Rationalist Vs. Mystical Judaism
Early on in the days of this website, I had a post defining rationalism, which is linked on the right. However, since many readers have joined since then, I thought it would be worthwhile to discuss it again - this time in a little more detail, and to contrast it with its opposite. My goal with this description is to leave the definition of rationalism sufficiently vague to include both medieval rationalists and contemporary rationalists; in a future post, I plan to spell out the differences between the two. Note that my use of the word "rationalism" is not identical to the dictionary definition, but I feel that my definition (adapted from that of Rabbi Dr. David Berger) is more useful in a Jewish context. Note too that I am using the antonym of "mystic"; it's not ideal, but it's the best I could come up with. And remember that these represent two ends of the spectrum, but there is a vast range of possibilities in between.
The differences between rationalists and non-rationalists fall into three categories:
Rationalists believe that knowledge is legitimately obtained by man via his reasoning and senses, and should preferably be based upon evidence/reason rather than faith, especially for far-fetched claims.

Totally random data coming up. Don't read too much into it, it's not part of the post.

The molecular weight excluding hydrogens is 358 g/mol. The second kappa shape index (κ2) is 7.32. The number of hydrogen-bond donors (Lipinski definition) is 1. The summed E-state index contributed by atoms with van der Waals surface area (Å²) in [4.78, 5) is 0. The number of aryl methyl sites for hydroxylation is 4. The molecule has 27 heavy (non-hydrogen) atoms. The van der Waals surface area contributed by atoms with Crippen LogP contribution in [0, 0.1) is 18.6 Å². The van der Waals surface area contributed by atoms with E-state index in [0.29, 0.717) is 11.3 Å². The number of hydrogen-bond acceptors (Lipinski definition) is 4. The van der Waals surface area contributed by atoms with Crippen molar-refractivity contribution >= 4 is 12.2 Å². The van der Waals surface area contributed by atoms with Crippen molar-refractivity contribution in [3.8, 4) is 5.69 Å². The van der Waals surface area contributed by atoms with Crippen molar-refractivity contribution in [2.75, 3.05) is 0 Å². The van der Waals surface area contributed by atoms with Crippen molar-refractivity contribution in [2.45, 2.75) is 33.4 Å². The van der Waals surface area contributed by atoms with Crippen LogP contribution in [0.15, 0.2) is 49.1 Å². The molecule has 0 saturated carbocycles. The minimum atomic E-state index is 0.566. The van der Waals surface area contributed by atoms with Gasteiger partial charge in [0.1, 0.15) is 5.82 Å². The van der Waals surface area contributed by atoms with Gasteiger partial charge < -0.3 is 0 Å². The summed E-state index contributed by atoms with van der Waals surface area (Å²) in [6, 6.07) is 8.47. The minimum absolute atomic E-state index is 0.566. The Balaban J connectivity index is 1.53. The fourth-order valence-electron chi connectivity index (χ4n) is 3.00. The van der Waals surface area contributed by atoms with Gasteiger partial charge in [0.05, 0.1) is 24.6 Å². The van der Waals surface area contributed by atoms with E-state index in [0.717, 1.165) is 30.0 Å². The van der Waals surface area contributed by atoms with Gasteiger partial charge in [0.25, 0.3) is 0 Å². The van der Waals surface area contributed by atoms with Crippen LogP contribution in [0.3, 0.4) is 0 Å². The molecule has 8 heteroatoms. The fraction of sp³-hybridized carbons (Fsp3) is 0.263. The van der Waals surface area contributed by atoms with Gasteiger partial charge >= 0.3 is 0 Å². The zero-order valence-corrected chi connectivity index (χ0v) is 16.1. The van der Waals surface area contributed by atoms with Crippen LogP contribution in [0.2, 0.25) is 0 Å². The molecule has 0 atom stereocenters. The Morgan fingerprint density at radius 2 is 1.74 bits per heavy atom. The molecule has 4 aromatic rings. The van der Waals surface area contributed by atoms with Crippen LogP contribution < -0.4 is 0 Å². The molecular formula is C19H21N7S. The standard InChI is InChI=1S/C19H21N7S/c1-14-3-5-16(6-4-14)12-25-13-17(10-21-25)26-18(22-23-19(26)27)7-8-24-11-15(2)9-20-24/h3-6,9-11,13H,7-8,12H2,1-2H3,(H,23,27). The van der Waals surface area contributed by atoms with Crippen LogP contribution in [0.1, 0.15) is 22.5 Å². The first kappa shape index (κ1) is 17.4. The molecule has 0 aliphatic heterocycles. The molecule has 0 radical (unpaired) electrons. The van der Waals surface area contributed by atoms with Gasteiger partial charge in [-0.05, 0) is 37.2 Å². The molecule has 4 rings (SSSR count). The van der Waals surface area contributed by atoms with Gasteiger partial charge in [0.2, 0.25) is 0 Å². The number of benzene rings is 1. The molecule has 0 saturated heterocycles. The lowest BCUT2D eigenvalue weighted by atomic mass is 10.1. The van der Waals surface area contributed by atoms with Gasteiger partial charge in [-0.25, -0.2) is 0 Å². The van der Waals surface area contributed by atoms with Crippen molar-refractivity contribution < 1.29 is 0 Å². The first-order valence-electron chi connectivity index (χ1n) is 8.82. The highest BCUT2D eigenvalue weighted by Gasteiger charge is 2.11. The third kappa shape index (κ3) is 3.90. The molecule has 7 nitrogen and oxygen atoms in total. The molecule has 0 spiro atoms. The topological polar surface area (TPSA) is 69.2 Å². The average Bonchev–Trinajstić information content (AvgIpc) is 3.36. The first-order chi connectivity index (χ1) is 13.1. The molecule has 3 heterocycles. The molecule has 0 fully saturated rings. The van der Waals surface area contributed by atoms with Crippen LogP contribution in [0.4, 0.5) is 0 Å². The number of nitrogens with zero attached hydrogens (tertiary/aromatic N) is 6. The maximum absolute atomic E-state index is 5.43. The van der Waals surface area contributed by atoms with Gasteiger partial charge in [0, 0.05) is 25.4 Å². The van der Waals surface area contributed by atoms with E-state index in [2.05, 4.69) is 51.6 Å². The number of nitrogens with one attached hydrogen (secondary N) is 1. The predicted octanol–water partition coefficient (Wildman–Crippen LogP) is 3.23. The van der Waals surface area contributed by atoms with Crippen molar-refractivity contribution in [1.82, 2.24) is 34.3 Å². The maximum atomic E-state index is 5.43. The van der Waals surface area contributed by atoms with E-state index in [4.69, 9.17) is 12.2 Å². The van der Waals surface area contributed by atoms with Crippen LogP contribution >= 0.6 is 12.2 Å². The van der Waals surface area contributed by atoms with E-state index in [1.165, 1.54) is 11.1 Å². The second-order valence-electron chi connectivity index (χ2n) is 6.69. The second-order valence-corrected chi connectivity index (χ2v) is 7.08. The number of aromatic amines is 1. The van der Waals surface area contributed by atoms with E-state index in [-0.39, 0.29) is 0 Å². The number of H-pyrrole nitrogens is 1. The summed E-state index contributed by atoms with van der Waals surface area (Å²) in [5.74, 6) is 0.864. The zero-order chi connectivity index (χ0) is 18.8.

Mystics are skeptical of the ability of the human mind to arrive at truths, and prefer to base knowledge on revelation, or – for those who are not worthy of revelation – on faith in those who do experience revelation.
Rationalists value a naturalistic rather than supernatural interpretation of events, and perceive a consistent natural order over history - past, present and future. They tend to minimize the number of supernatural entities and forces.
Mystics prefer miracles, and believe them to be especially dominant in ancient history and the future messianic era. They tend to maximize the number of supernatural entities and forces.
• THE SERVICE OF GOD
Rationalists understand the purpose of mitzvos, and one’s religious life in general, primarily (or solely) as furthering intellectual/moral goals for the individual and society.
Mystics see mitzvos as primarily performing mechanistic manipulations of spiritual or celestial forces, with their reasons being either to accomplish this or ultimately incomprehensible.